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Breaking Dawn: Two different outlooks on bestseller (part 1 of 2)

Editors note: This is part one of two reviews of “Breaking Dawn.” Click here to go to part two.

Crazed fans waiting in line at midnight; parties dedicated to a book; weeks of hype finally coming to a close… this could describe the release of Harry Potter last summer, but it was also the scene this August as Stephanie Meyer’s latest “Twilight” book came out. Millions of fans waited anxiously to read “Breaking Dawn” and were disappointed.

The best (and nicest) word to sum up the book would have to be “interesting”. And it was very interesting. Like all of the “Twilight” books, Bella’s crazy antics with her supernatural friends keeps readers on the edge of their seats. But good? Something that a reader can really look back fondly on? Not at all.

During her honeymoon with Edward, Bella comes to the realization that she really likes being human. Before Bella can go through with her plans to go to college, she finds out she is pregnant. Not only is she pregnant, but pregnant with a little vampire baby that grows at triple the speed a normal child and sucks the life out of Bella. Meyer’s never clearly explains how Edward can possibly father a child.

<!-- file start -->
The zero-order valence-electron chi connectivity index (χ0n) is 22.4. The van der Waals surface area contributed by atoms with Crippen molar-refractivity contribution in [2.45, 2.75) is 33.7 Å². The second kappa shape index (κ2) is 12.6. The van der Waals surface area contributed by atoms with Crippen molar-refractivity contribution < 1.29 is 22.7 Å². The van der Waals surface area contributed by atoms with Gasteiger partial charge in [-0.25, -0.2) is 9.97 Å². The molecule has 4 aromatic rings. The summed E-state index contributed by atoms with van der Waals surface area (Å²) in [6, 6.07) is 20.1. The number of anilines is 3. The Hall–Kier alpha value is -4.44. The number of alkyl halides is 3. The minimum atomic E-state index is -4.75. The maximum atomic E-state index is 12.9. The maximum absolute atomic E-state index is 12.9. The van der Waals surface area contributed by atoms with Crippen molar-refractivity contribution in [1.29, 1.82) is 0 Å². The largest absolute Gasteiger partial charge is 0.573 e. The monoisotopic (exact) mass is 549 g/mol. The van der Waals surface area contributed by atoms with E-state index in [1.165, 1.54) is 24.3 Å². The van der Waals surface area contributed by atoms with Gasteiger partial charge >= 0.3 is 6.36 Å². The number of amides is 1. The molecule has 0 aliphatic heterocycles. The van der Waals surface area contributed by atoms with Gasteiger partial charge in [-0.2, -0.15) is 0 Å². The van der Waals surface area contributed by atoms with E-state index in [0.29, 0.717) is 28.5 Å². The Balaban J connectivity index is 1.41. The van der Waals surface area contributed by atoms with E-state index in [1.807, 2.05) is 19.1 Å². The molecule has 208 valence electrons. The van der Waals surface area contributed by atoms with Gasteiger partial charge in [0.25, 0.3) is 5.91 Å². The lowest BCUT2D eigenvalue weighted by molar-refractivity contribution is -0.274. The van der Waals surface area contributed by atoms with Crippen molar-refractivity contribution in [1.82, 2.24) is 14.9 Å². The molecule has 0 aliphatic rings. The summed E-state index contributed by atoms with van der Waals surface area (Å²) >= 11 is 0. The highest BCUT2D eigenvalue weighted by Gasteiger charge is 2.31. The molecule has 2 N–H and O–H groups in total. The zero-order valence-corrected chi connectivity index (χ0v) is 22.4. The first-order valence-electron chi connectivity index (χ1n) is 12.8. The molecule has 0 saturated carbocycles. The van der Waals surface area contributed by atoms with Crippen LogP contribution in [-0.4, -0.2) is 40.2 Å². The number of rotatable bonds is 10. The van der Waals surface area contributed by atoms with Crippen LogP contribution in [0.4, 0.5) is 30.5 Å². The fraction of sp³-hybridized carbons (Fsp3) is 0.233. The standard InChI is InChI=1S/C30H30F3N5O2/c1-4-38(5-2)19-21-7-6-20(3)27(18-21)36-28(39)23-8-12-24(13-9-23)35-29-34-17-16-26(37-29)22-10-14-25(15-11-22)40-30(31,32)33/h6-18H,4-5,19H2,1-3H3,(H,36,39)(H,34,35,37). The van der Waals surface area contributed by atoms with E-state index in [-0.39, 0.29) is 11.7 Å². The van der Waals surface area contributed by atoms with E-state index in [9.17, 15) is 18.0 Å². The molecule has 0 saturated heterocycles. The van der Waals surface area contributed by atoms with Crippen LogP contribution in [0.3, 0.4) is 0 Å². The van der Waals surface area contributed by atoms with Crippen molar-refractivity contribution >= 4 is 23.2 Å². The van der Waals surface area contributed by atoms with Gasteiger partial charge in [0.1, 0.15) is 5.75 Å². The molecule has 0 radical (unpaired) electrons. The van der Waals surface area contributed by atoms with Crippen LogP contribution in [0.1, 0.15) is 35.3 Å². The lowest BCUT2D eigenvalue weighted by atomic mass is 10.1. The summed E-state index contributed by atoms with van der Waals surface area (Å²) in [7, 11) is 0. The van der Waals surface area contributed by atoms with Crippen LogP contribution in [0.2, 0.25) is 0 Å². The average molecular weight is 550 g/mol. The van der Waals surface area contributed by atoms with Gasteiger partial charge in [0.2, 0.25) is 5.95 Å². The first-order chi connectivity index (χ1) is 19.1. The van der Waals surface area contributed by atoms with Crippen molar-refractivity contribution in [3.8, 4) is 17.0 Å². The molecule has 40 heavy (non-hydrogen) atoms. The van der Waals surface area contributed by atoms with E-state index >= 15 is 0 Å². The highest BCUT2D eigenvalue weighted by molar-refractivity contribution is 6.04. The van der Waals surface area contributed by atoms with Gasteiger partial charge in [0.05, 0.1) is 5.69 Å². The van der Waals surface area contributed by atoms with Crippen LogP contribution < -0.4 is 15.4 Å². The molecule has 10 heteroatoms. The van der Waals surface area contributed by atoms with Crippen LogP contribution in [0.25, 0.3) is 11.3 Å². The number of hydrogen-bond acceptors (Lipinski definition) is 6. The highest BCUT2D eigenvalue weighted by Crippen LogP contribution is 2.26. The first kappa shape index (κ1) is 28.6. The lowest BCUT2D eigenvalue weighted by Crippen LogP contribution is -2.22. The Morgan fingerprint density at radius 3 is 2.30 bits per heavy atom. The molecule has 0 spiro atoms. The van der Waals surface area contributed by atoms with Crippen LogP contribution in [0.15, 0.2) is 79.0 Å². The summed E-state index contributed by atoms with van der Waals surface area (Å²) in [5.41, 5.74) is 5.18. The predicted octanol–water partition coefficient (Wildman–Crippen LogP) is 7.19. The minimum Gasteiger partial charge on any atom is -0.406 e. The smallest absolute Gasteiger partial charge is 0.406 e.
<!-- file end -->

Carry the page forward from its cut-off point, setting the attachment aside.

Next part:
Bella, of course, won’t give up the baby even as it is killing her. Edward and his family urge her to terminate the pregnancy, since the abomination is slowly and painfully killing her, but she refuses to listen to reason.

Meyer’s splits “Breaking Dawn” into three sections. Bella narrates two of them and Jacob (the werewolf) does the middle one. In his section, Jacob spends most of his time miserably trying to think of ways to beat the vampires and get Bella back, or running away from his pack. That is, until he talks to Bella and sees that she is alive and needs him. Jacob then leaves his pack, starts his own pack, and joins forces with the Cullens, to fight the Volturi clan. And it only gets weirder from then on out.

Bella has never been a realistic character or a good role model for young girls, but at least in the first three books she had school, friends, and family to give readers a sense of reality and Bella’s identity beyond the supernatural. In “Breaking Dawn”, Bella becomes completely immersed in a bizarre supernatural world that doesn’t even follow its own rules, and we lose her completely.

“Breaking Dawn” is a quick, entertaining read. Sometimes a person needs a book like that, but if you’re looking for something with a little bit more quality, then Stephanie Meyer’s “Breaking Dawn” is not for you.